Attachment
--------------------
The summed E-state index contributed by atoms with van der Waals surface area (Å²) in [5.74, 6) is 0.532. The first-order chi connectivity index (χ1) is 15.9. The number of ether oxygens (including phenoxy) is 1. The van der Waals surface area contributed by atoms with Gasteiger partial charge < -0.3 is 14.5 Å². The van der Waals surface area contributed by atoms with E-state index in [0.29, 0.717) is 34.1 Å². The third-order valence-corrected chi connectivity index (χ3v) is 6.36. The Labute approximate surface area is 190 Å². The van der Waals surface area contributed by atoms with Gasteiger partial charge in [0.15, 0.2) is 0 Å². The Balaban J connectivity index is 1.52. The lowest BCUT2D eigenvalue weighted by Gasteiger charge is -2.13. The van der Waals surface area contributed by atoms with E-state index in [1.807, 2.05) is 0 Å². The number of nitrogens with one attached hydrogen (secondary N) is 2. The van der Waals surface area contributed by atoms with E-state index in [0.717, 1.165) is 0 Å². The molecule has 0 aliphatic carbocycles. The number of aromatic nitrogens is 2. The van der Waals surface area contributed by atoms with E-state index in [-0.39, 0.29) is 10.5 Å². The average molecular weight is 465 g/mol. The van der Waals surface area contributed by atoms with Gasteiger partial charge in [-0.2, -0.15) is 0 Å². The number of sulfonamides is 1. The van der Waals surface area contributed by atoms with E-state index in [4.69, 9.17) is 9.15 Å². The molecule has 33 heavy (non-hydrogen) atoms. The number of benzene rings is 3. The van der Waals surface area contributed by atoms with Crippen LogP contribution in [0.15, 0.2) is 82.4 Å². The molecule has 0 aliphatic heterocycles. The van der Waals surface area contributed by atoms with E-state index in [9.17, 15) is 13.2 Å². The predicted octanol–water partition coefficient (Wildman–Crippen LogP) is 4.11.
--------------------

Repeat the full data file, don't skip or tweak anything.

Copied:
The summed E-state index contributed by atoms with van der Waals surface area (Å²) in [5.74, 6) is 0.532. The first-order chi connectivity index (χ1) is 15.9. The number of ether oxygens (including phenoxy) is 1. The van der Waals surface area contributed by atoms with Gasteiger partial charge < -0.3 is 14.5 Å². The van der Waals surface area contributed by atoms with E-state index in [0.29, 0.717) is 34.1 Å². The third-order valence-corrected chi connectivity index (χ3v) is 6.36. The Labute approximate surface area is 190 Å². The van der Waals surface area contributed by atoms with Gasteiger partial charge in [0.15, 0.2) is 0 Å². The Balaban J connectivity index is 1.52. The lowest BCUT2D eigenvalue weighted by Gasteiger charge is -2.13. The van der Waals surface area contributed by atoms with E-state index in [1.807, 2.05) is 0 Å². The number of nitrogens with one attached hydrogen (secondary N) is 2. The van der Waals surface area contributed by atoms with E-state index in [0.717, 1.165) is 0 Å². The molecule has 0 aliphatic carbocycles. The number of aromatic nitrogens is 2. The van der Waals surface area contributed by atoms with E-state index in [-0.39, 0.29) is 10.5 Å². The average molecular weight is 465 g/mol. The van der Waals surface area contributed by atoms with Gasteiger partial charge in [-0.2, -0.15) is 0 Å². The number of sulfonamides is 1. The van der Waals surface area contributed by atoms with E-state index in [4.69, 9.17) is 9.15 Å². The molecule has 33 heavy (non-hydrogen) atoms. The number of benzene rings is 3. The van der Waals surface area contributed by atoms with Crippen LogP contribution in [0.15, 0.2) is 82.4 Å². The molecule has 0 aliphatic heterocycles. The van der Waals surface area contributed by atoms with E-state index in [9.17, 15) is 13.2 Å². The predicted octanol–water partition coefficient (Wildman–Crippen LogP) is 4.11.